8. I've read various threads and views and back and forth and done some calculations based on information I have found here and of course from the very helpful spreadsheets provided by our friend @Jeremy Harris. I had pretty much decided ages ago I would get an 8.5kW Ecodan, which might go up to an 11.2kW ecodan unit. However I have not really advanced it beyond basic assumptions, what others done and some quick back of the fag packet calcs. I'm about to start foundations shortly hence, need to firm up on the UFH design for the in slab pipework and would appreciate some sense checking/ a wee nod that it seems ok. Build is SIPS with Kore insulated foundation, aiming for high levels of airtightness but not near PH (basically as best as I can get it without major hassle), Vent Axia Sentinel MVHR. ASHP which does UFH and DHW (UVC 3-400L tank). Secondary heat source of Log burner (I'm aware it's overkill likely - but I have 2 acres of woods, vaulted ceiling and need a backup in the event power ever went out). I would like to map out the steps in layman's terms to ensure they are right and I have followed it correctly from what I have read, then hopefully the thread can then be followed by others. Step 1 - Heat loss calculation: So I completed the heat loss calculator - see attached. I have a few checks to do on areas and might make minor adjustments but near as dammit it's close enough. I have added the OAT values for my local area (West Scotland, south of Glasgow) from the MET office. Now do I basically just use the 'Total daily heat loss power for average OAT (W)' value to find the maximum based on historical data and that defines the minimum amount of heating system required such below: which seems 3.6kW heat loss for January. The simply - I select a heating system which can supply this amount of heat as a minimum (ignore losses for now). So just simply selecting an 8.5kW unit would do the job easy? Step 2 - UFH design So Having found out the maximum heat loss above (3602W) then we can just plug this into the Heat loss and UFH calculator, which I have also attached. And provides the following output. So essentially, going on bare minimum I would need an UFH system which provides 27.7W/m^2 , based on 130m^2 of floor - so essentially if I don't use some slab area then I need to compensate and adjust the calc. Step 3 - UFH loop spacing So I know the total heat loss, I know how much heat input I have to supply per m^2 if I cover the whole area of 130m^2. So I get loopcad, then draw the circuits. Aiming for counter flow circuits as they provide the best option for even heat distribution, keeping circuits less than 100m in length. Now this is where I get a little lost, I have a figure of 27.7W/m^2 for the whole area to get my required heat input, however how do I correlate that with loopcad and also deciding what my spacing should be?! I have seen @PeterW mention quite a few times about the the spacing had to be adjusted but I am struggling to find the route here to confirm easily what it should be. My loopcad drawing (I've attached my current draft) showing for example 105W/m^2 in my living room, but I'm not sure how this should read in relation to my calculated figure. I'm pretty sure I'll need 200mm centres, but I'd like to ensure that was right. I've some adjustments to make to my circuits, but it's not far away. I was finding that the auto generate function for pipework isn't ideal but it works ok. The garage can be ignored - I ma installing pipework in there pre-empting possible future conversion of that area and hence pipe is cheap, so why not add it now. The manifold will go below the stairs - seems to make sense to me, I have a plant room directly adjacent and was going to put it in there but seemed better to get it out of there as I will have lots of ducts and this would clutter that up. Is it ok to run underneath the stairs? I assume I just have to tell the Joiners not to fit the stairs to the floor with big screws?! Step 4 - Zones I am only having downstairs heating, so it is a single manifold. I would prefer as few zones as possible, but a single zone wont work. I was thinking I can have two /possibly three. Zone 1 - Main family room area Zone 2 - Everywhere else excluding shower room and garage Zone 3 - Shower room Zone 4 - Garage (permanently isolated at the moment. I assume you can have multiple zones on a manifold, and can just split them up by using salus actuators?. So a single thermostat for family room can control three loops (each with an acutator) in that room? and so forth?. It's a long post , and actually I wasn't going to talk about zones but thought it was worth adding in. Thanks. Heat loss calculator - SuperJohnG.xls.xlsx Floor heat loss and UFH calculator - SuperJg.xls.xlsx Looopcad - SuperJohnG.PDF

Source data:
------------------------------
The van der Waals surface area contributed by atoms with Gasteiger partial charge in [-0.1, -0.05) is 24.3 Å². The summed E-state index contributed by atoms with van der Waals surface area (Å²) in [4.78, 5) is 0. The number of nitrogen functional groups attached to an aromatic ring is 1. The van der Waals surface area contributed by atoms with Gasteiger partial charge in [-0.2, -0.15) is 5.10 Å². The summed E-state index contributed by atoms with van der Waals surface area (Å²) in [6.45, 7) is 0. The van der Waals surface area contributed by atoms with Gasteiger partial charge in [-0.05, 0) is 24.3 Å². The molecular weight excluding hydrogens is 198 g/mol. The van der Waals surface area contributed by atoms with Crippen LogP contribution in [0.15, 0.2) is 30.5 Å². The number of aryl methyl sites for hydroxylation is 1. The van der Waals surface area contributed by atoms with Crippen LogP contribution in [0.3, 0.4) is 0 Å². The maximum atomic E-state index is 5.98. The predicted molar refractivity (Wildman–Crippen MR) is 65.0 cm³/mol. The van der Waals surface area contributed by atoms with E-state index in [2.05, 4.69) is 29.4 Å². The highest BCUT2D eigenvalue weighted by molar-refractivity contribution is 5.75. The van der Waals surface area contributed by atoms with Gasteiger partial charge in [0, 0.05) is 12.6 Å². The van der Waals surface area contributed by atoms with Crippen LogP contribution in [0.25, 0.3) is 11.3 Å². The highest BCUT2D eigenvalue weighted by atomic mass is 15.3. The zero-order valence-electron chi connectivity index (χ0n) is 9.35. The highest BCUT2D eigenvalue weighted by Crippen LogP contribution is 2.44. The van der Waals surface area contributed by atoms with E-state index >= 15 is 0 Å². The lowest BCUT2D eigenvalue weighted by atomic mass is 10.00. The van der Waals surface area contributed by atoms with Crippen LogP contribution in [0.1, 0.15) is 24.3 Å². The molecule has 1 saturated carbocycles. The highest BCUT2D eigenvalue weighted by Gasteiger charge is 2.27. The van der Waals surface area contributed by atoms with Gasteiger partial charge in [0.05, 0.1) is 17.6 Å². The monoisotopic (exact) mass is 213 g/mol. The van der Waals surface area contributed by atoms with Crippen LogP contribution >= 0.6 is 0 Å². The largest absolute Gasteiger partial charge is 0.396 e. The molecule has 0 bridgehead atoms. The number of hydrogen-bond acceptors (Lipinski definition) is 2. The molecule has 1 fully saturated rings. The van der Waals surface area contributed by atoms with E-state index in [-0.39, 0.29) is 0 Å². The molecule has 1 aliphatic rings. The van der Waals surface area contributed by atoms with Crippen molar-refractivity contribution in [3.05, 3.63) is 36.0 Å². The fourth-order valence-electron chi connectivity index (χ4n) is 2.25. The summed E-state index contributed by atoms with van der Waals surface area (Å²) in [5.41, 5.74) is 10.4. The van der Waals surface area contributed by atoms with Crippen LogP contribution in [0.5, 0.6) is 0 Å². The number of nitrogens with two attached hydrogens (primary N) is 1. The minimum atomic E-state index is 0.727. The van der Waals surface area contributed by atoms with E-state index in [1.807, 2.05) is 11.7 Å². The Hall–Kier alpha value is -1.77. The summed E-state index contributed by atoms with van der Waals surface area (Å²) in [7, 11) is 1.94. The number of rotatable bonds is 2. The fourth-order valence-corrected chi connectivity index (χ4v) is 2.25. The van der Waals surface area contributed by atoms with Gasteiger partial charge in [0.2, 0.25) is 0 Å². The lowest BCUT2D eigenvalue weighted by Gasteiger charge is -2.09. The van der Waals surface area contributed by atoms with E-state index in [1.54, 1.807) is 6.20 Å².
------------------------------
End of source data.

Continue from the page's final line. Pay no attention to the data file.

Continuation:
9. Hi guys, Although we have planning permission for a New Build with an off white render, we're now exploring other options to add a bit more interest to the front of the house. The house will be 13m wide and we would like to clad the Gable end in something else. The windows are dark grey. We like the look of a light grey composite laid vertically. Would welcome your thoughts and suggestions. Al
  10. caliwag

    Design Book